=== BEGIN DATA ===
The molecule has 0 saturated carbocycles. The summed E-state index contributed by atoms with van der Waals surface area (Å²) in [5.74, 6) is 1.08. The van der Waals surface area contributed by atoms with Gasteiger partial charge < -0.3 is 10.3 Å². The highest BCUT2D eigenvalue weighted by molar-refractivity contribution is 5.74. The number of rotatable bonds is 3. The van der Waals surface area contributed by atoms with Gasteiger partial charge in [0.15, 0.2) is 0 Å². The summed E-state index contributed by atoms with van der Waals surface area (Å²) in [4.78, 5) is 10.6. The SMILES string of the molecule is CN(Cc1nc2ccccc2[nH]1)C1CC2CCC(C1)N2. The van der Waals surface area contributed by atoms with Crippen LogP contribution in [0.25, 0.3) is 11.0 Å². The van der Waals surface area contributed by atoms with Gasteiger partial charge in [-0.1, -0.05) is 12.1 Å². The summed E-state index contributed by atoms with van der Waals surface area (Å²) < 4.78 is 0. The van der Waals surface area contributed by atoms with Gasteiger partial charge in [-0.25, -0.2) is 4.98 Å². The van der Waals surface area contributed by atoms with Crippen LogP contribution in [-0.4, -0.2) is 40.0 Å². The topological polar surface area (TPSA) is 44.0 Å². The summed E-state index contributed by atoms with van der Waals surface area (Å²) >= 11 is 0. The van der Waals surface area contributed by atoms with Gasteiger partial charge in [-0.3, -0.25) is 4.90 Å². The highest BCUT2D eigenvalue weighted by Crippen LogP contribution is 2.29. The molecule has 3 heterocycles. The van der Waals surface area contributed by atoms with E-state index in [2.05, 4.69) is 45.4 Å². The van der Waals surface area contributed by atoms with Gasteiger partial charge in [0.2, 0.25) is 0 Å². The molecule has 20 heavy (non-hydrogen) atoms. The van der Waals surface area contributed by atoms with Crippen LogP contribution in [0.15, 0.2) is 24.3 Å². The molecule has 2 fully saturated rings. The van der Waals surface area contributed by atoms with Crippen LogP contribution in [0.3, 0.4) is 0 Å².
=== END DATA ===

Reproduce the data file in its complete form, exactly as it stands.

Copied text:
The molecule has 0 saturated carbocycles. The summed E-state index contributed by atoms with van der Waals surface area (Å²) in [5.74, 6) is 1.08. The van der Waals surface area contributed by atoms with Gasteiger partial charge < -0.3 is 10.3 Å². The highest BCUT2D eigenvalue weighted by molar-refractivity contribution is 5.74. The number of rotatable bonds is 3. The van der Waals surface area contributed by atoms with Gasteiger partial charge in [0.15, 0.2) is 0 Å². The summed E-state index contributed by atoms with van der Waals surface area (Å²) in [4.78, 5) is 10.6. The SMILES string of the molecule is CN(Cc1nc2ccccc2[nH]1)C1CC2CCC(C1)N2. The van der Waals surface area contributed by atoms with Crippen LogP contribution in [0.25, 0.3) is 11.0 Å². The van der Waals surface area contributed by atoms with Gasteiger partial charge in [-0.1, -0.05) is 12.1 Å². The summed E-state index contributed by atoms with van der Waals surface area (Å²) < 4.78 is 0. The van der Waals surface area contributed by atoms with Gasteiger partial charge in [-0.25, -0.2) is 4.98 Å². The van der Waals surface area contributed by atoms with Crippen LogP contribution in [-0.4, -0.2) is 40.0 Å². The topological polar surface area (TPSA) is 44.0 Å². The summed E-state index contributed by atoms with van der Waals surface area (Å²) >= 11 is 0. The van der Waals surface area contributed by atoms with Gasteiger partial charge in [-0.3, -0.25) is 4.90 Å². The highest BCUT2D eigenvalue weighted by Crippen LogP contribution is 2.29. The molecule has 3 heterocycles. The van der Waals surface area contributed by atoms with E-state index in [2.05, 4.69) is 45.4 Å². The van der Waals surface area contributed by atoms with Gasteiger partial charge in [0.2, 0.25) is 0 Å². The molecule has 20 heavy (non-hydrogen) atoms. The van der Waals surface area contributed by atoms with Crippen LogP contribution in [0.15, 0.2) is 24.3 Å². The molecule has 2 fully saturated rings. The van der Waals surface area contributed by atoms with Crippen LogP contribution in [0.3, 0.4) is 0 Å².